A graduate student shooting his professor is not model minority behavior. But given the proliferation of gun violence in America, maybe it is.
Tailei Qi, 34, a graduate student from China attending the University of North Carolina-Chapel Hill, was charged with first degree murder in the killing of his advisor Zijie Yan, an associate professor in applied physical sciences at the school.
Now, people are wondering whether they could have anticipated the events of last week that left the Chapel Hill campus disrupted and shut down for hours, and Yan, a young professor dead.
“The wounds of this tragedy will not heal quickly,” Chancellor Kevin M. Guskiewicz said in a statement. “(Yan) was a beloved colleague, mentor and freind to many on our campus.”
The alleged suspect Qi, dressed in an orange jumpsuit, entered a no plea to the murder charge or to a second charge of possession of a gun on an educational property.
With a translator present, Qi was given a public defender and a Sept. 18 date for a probable cause hearing.
The South China Morning Post cites Chinese news sources from 2010 reporting on Qi as coming from a farming family with limited means in Henan province. Both he and his brother were brilliant students with high scores on national college entrance exams, but they worried about affording tuition at top universities.
From his personal Linked In page, Qi earned his bachelor’s degree in physics from Wuhan University and a master’s in material science and engineering from Louisiana State University before joining UNC.
He is one of an estimated 300,000 international students from China in the U.S., who contribute about $15 billion per year in export earnings, according to Forbes magazine.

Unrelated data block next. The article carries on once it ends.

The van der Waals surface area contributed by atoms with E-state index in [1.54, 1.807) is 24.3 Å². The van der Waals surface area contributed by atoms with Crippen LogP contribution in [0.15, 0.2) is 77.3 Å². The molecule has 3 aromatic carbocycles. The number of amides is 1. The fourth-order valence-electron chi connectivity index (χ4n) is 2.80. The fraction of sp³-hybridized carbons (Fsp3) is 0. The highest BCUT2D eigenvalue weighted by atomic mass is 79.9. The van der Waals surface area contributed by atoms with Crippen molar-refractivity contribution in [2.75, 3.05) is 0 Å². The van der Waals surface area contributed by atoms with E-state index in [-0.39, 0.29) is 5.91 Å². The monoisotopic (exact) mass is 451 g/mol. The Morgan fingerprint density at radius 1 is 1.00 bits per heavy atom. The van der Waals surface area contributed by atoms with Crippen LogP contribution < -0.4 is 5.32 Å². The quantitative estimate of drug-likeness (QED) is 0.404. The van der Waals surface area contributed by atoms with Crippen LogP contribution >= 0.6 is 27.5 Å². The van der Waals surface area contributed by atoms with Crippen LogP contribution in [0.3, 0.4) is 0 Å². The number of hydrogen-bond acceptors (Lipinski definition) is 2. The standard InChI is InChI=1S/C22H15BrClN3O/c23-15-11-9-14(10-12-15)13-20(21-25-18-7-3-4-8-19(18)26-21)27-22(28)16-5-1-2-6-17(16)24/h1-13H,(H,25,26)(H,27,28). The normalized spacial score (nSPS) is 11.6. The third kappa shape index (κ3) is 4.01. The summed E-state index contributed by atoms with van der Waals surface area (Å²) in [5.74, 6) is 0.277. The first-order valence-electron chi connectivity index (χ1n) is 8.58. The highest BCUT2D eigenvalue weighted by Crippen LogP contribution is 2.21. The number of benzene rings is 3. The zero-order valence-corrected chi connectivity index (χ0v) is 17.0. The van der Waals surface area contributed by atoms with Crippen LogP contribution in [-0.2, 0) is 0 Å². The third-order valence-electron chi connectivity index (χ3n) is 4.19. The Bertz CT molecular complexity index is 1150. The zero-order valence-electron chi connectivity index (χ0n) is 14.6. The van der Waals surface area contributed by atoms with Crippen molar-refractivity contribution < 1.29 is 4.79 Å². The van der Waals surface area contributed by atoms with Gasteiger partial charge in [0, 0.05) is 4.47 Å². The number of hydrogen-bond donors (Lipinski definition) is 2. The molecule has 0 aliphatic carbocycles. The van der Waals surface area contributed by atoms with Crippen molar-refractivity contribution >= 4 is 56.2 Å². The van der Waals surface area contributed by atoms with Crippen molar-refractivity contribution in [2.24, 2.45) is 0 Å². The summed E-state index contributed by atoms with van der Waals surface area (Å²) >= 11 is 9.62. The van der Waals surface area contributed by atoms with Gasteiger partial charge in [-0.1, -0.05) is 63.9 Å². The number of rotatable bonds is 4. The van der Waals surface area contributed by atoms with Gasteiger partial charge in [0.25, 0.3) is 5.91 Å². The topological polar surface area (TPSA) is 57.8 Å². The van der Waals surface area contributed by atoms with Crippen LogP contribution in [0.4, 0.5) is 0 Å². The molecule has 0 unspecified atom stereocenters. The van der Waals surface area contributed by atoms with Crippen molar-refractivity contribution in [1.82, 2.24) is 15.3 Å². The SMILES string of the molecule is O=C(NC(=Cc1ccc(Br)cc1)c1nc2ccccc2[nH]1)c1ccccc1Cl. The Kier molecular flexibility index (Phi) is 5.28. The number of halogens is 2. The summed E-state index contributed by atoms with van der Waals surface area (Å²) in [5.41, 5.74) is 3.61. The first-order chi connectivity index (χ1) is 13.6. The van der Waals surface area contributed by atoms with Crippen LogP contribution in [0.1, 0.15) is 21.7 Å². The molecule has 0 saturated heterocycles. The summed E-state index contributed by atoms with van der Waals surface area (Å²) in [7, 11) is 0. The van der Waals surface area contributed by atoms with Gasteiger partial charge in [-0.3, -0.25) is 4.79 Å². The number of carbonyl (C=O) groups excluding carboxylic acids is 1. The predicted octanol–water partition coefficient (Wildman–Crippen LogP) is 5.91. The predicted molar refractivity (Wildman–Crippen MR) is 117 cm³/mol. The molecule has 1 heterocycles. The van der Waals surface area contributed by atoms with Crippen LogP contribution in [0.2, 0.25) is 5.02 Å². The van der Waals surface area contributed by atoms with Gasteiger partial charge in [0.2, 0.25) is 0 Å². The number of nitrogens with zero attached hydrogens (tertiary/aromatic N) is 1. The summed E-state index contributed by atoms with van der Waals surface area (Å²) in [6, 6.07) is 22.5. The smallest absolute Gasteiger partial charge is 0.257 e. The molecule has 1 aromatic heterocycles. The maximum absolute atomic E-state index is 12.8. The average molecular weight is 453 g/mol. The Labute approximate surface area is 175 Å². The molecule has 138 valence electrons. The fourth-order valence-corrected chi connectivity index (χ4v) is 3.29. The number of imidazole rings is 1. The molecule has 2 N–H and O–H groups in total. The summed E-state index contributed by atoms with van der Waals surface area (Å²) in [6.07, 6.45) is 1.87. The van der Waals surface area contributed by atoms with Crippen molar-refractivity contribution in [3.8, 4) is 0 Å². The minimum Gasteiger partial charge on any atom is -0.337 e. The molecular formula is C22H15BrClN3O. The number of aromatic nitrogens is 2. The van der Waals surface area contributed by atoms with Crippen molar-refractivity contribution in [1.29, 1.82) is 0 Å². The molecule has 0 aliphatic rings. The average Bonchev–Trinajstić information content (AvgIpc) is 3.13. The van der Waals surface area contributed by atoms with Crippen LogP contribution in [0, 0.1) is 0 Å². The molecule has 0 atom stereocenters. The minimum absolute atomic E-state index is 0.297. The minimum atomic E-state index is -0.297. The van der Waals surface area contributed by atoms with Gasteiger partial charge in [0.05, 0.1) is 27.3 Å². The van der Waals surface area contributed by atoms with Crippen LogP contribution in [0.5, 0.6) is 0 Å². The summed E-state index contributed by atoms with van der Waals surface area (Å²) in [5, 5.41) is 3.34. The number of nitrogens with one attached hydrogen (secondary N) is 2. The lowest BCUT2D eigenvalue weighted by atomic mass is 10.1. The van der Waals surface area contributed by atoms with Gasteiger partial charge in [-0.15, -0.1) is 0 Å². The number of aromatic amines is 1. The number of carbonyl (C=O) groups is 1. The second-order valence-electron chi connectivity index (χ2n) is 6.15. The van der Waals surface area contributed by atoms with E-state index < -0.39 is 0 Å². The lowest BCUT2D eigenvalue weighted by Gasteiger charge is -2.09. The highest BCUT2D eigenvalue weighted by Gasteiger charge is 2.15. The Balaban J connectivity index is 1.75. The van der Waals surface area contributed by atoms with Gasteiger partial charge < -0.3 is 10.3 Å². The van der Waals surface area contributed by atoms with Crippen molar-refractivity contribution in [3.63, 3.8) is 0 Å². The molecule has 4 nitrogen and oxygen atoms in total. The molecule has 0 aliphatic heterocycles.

But given recent diplomatic tensions between China and U.S., the number of students has dropped. There has also been increased competition for Chinese students from countries such as the U.K., Canada, and Australia.
At the same time, there has been a growing backlash against Asian scientists in the U.S., especially during the Trump administration when suspicions were at their peak over Asian nationals engaging in government or corporate spying.
How will all that be impacted by an alleged murder of a Chinese professor by a Chinese student?
It leads to a tension in Asian America few of us want to acknowledge, but it is a community story that is rarely told.
There is a difference between Asians in America and Asian Americans, and few people take the time to make the distinction. Not doing so leads to xenophobic notions that deem all Asians are the same, “perpetual foreigners”.
One only needs to look at the pandemic years to see how the scapegoating of Chinese for the coronavirus led to record hate violence against Asians and Asian Americans of various ethnicities.
If the Qi case gets sensationalized, it could lead to more anti-Asian stereotyping. If the case is underreported–knocked off the front pages--then maybe it gets ignored.
But is that a good thing?
With such a large number of Chinese and Asian foreign students in the U.S. their lives shouldn’t be overlooked. Are they exploited by their schools with long hours and little pay? By the communities where they live and work? How are they dealing with the stress of academic competition? Are they getting the mental health care and attention they need in America? Could the deadly tragedy last Monday have been avoided?
Would it happen in China? Or only in America?
In March, North Carolina passed a law allowing for handgun purchases without permits or background checks.
Clearly, we all needed to know more about Qi, the grad student, and the relationship to his advisor, the late Prof. Ziejie Yan.
It’s a case that could become a flashpoint in higher ed, a problem area that must no longer be ignored.
Too many schools see the foreign student as cash cow, good students who can adapt anywhere. Pay full freight. It’s all Plug and Play anyway, right? And they’re the Model Minority. So little attention is paid to them.
But then sometimes, like in Chapel Hill, the myth is exposed and something goes tragically wrong.
Time to pay attention to the Chinese foreign students. Not as the Trump administration did by suspecting them as spies, but to look upon them as human.
Emil Guillermo is a journalist and commentator. He writes for the Asian American Legal Defense and Education Fund.